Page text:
The Complicated Relationship Between the Mossad and Israeli Media

The Mossad's attitude toward journalists: Respect them, suspect them and use them.

Yossi Melman head
Yossi Melman
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Yossi Melman head
Yossi Melman

Former Mossad chief Meir Dagan's crusade this week against an Israeli strike on Iran took on a new dimension with his several media interviews. His campaign also reflects the Mossad's attitude toward journalists, something along the lines of respect them, suspect them and use them. The degree shifts from one Mossad head to the next.

Some Mossad chiefs considered appointing a spokesman for the organization and then had second thoughts; one ordered that former employees be barred from Mossad headquarters because they gave media interviews without asking his permission.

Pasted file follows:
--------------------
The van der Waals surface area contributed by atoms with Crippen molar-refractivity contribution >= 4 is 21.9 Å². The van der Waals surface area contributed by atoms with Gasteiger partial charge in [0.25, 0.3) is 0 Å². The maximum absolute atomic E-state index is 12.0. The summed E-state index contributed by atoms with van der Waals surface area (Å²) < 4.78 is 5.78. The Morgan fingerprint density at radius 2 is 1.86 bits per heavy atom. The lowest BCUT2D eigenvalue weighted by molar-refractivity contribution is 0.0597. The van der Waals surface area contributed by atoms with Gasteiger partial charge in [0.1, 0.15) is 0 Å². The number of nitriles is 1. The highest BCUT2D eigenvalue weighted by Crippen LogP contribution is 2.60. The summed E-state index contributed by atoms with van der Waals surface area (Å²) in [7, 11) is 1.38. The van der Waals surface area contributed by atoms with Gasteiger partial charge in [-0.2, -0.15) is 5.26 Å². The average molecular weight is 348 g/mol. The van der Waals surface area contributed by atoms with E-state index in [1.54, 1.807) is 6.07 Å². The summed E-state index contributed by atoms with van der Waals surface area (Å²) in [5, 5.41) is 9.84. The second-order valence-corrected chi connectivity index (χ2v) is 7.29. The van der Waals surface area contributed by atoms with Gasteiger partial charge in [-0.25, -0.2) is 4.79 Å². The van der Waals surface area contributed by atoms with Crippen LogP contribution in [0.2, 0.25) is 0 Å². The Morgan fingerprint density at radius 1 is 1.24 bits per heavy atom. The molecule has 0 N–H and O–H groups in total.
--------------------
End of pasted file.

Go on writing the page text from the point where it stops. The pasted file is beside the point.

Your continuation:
Former Mossad chief Meir DaganCredit: Olivier Fitoussi

Still, former journalists have worked at the Mossad. The organization has also known how to use journalists, mostly foreign correspondents, to disseminate information - some of it false, what is known as psychological warfare. On the other hand, there were times when Israeli journalists offered their services to the Mossad and these offers were rebuffed.

Gad Shimron is a rare exception. As far as could be ascertained, he is the only journalist to have worked in both intelligence and the media at the same time. These two professions might appear contradictory, but some of their methods are similar.